Petitioner challenged the City of Placentia’s (City) EIR for a proposed railroad grade separation project, claiming that the EIR was not sufficient. The trial court dismissed the case. The Fourth District Court of Appeal upheld the dismissal. The Petitioner argued that because the City did not claim the project was exempt from CEQA and prepared an EIR, it had waived its right to claim the project was exempt from CEQA. The Court disagreed. The Court explained that the City did not waive its right and was not estopped from asserting the project was exempt from CEQA as a defense. Estoppel only applies to factual issues to prevent a party from denying facts that the other party relied on to its detriment. Here, the application of a CEQA exemption is a legal issue, thus estoppel did not apply. The Court further explained that estoppel cannot be used against a government entity if it would hurt a policy adopted for a public benefit. Because the Court found that the project was statutorily exempt from CEQA under Public Resources Code section 21080.13, the EIR was unnecessary.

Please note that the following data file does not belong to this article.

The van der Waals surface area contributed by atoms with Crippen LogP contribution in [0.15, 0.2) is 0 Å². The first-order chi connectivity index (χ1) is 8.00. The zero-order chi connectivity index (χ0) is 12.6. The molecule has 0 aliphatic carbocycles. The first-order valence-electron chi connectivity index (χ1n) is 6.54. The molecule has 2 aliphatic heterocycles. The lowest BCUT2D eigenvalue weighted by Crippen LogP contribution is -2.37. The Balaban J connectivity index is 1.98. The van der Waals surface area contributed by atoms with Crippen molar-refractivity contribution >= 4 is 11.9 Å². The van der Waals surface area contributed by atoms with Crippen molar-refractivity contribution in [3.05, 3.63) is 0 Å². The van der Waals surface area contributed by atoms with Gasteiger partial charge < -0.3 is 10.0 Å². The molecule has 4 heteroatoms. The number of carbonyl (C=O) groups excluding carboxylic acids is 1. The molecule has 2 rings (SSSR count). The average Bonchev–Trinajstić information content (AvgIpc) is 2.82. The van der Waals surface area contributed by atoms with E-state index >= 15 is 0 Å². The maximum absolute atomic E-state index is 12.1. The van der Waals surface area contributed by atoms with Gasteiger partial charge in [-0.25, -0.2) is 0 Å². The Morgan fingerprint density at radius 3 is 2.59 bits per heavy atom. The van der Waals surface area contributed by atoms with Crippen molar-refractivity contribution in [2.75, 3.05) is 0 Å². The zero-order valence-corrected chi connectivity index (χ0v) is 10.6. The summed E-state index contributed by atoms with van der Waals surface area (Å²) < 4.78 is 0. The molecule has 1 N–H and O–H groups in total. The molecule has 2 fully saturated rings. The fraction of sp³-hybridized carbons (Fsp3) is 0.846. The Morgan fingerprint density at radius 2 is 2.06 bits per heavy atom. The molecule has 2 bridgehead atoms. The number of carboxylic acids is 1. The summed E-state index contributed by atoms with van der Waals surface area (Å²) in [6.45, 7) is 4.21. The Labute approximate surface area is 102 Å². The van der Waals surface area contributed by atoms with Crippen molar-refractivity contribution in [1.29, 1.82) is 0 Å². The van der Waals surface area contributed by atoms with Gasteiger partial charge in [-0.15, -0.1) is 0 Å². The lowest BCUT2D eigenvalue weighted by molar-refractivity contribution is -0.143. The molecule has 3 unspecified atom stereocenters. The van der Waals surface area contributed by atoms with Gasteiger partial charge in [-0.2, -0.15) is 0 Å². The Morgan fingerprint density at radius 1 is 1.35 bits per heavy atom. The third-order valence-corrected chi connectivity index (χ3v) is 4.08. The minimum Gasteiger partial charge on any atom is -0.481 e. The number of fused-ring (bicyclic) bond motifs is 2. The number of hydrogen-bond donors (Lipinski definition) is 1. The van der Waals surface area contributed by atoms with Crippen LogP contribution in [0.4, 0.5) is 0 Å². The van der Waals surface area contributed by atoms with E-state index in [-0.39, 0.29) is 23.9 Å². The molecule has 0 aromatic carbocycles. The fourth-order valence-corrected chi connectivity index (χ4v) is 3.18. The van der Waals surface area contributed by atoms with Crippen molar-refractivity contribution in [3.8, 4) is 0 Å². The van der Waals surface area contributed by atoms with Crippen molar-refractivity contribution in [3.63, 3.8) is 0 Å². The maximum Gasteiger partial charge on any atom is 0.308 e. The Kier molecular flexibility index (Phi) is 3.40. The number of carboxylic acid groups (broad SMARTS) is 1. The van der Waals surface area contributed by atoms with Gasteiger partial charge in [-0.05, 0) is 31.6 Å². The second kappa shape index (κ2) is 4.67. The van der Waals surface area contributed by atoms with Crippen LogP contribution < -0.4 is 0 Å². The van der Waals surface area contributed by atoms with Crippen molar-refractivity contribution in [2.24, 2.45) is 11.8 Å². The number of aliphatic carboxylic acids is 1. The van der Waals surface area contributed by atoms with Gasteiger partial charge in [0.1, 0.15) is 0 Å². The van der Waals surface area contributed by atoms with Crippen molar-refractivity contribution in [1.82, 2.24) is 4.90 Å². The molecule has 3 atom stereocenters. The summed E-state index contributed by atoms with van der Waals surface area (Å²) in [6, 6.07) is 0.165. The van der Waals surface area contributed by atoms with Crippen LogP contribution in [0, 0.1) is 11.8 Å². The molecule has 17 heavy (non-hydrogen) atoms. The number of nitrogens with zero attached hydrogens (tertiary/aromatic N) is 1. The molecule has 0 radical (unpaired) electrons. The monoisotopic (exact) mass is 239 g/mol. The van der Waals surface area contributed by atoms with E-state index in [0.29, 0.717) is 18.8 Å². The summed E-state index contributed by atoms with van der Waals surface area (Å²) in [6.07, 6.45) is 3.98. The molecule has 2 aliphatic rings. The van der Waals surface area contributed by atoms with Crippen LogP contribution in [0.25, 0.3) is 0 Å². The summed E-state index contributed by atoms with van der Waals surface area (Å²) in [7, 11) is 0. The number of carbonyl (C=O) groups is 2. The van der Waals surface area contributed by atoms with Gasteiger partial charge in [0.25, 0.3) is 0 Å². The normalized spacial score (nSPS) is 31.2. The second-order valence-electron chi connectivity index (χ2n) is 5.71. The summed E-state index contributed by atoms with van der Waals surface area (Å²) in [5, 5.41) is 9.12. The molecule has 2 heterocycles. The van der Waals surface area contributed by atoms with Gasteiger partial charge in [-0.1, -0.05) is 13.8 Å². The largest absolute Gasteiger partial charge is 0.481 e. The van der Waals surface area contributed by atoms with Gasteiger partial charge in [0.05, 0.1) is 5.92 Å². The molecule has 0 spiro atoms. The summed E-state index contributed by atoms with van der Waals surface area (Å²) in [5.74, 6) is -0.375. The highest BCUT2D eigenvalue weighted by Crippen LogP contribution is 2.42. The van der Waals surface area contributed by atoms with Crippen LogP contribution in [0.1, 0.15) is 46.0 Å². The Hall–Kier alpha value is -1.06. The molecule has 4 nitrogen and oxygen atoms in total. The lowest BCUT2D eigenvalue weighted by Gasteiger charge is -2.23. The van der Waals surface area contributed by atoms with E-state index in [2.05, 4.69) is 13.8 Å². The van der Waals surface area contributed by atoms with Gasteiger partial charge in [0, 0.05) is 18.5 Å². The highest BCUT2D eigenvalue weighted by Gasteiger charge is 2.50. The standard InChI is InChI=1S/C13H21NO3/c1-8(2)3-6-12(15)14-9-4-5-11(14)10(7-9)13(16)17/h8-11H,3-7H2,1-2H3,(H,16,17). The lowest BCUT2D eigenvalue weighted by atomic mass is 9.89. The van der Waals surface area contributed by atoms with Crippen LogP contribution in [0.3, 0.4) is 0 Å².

The costs and time associated with preparing an EIR can be avoided by a statutory or categorical exemption to CEQA where applicable. A lead agency should always carefully consider whether a project is exempt from CEQA before commencing environmental review.